Gaza militants fired a barrage of rockets into Israel on Thursday, hours after a cease-fire was declared to end two days of intense fighting between Israel and the Islamic Jihad group, the heaviest escalation in months that killed at least 34 Palestinians, including three women and eight children, and paralyzed parts of Israel.
No one immediately claimed responsibility for the new wave of rockets and it wasn't clear how this would affect the fate of the cease-fire. Israel had hailed the Gaza operation as a victory, defending its policy of targeting militants in their homes despite civilian deaths and vowed to continue the tactic. Islamic Jihad said it had succeeded in getting Israel to agree to a cease-fire based on several demands, including a halt to Israeli targeted killings of the group's leaders.
Islamic Jihad spokesman Musab al-Berim said the Egyptian-brokered deal went into effect at 5:30 a.m. An Israeli military spokesman tweeted that the Gaza operation "is over." Some restrictions were lifted on residents of southern Israel and traffic returned to the streets of the Palestinian coastal territory.
But after hours of calm, a barrage of rockets blasted out of the territory, setting off air raid sirens in southern Israel and testing the fragile truce. The fighting first erupted early on Tuesday after Israel killed a senior commander of the Iranian-backed militant group who was said to be behind a string of rocket attacks and who Israel said was believed to be planning a cross-border infiltration.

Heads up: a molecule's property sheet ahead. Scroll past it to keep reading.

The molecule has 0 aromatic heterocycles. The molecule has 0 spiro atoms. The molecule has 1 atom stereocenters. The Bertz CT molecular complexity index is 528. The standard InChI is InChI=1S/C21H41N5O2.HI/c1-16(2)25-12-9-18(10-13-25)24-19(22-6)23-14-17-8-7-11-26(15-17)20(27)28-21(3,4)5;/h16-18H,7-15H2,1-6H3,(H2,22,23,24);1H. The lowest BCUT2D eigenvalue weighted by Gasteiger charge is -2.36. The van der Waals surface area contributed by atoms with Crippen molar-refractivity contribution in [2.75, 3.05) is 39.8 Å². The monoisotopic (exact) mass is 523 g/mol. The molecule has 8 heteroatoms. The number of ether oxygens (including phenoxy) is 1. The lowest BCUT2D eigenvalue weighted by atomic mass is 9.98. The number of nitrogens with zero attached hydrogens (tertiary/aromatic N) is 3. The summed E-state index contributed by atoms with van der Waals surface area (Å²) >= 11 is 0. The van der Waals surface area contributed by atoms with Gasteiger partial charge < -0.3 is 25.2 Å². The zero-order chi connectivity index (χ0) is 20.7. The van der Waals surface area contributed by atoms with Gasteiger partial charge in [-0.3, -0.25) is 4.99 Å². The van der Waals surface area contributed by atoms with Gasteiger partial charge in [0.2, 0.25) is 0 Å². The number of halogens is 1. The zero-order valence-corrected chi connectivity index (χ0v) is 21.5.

The rare targeted killing by Israel sparked the heaviest fighting with Gaza militants since May. Islamic Jihad fired some 450 rockets toward Israel, while Israel responded with scores of airstrikes.
Gaza's ruling Hamas militant group, much larger and more powerful than Islamic Jihad, stayed out of the latest escalation _ an indication it would be brief. Israel typically does not publicly acknowledge deals with militant groups, and on Thursday officials said the only unwritten agreement was that Israel would hold fire so long as Islamic Jihad did. Military spokesmen listed a series of accomplishments after the two-day spasm of violence, including the killing of some 25 militants in targeted strikes.
Israeli Foreign Minister Israel Katz said the policy had ``proved itself'' and would continue. ``Everyone who was a top military official, who was set to carry out and was involved in terror or rocket firing against Israel was eliminated,'' he told Israeli Army Radio. ``And we intend to continue with this."
Israeli Defense Minister Naftali Bennett warned Gaza militants they were not safe anywhere. "A terrorist who tries to harm Israeli citizens will not be able to sleep soundly, not in his home and not in his bed and not in any hiding place," he said.
Critics of Israel's contentious policy say it amounts to extrajudicial killings that endanger civilians. But Israeli military spokesman Lt. Col. Jonathan Conricus defended the attacks on militants' private homes, saying Islamic Jihad commanders used their residences to store weapons, making them legitimate targets.
Palestinian officials say 34 people were killed in the fighting, including at least 18 militants. They say eight children, including a pair of 7-year-olds, and three women were among the dead.
The rocket fire crippled life across southern Israel and on Tuesday, also in the country's heartland in and around Tel Aviv, as nonstop air-raid sirens canceled schools and forced people indoors. At least three people were lightly wounded from shrapnel or shattered glass. Most rockets landed in open areas or were shot down by Israel's Iron Dome missile defense system.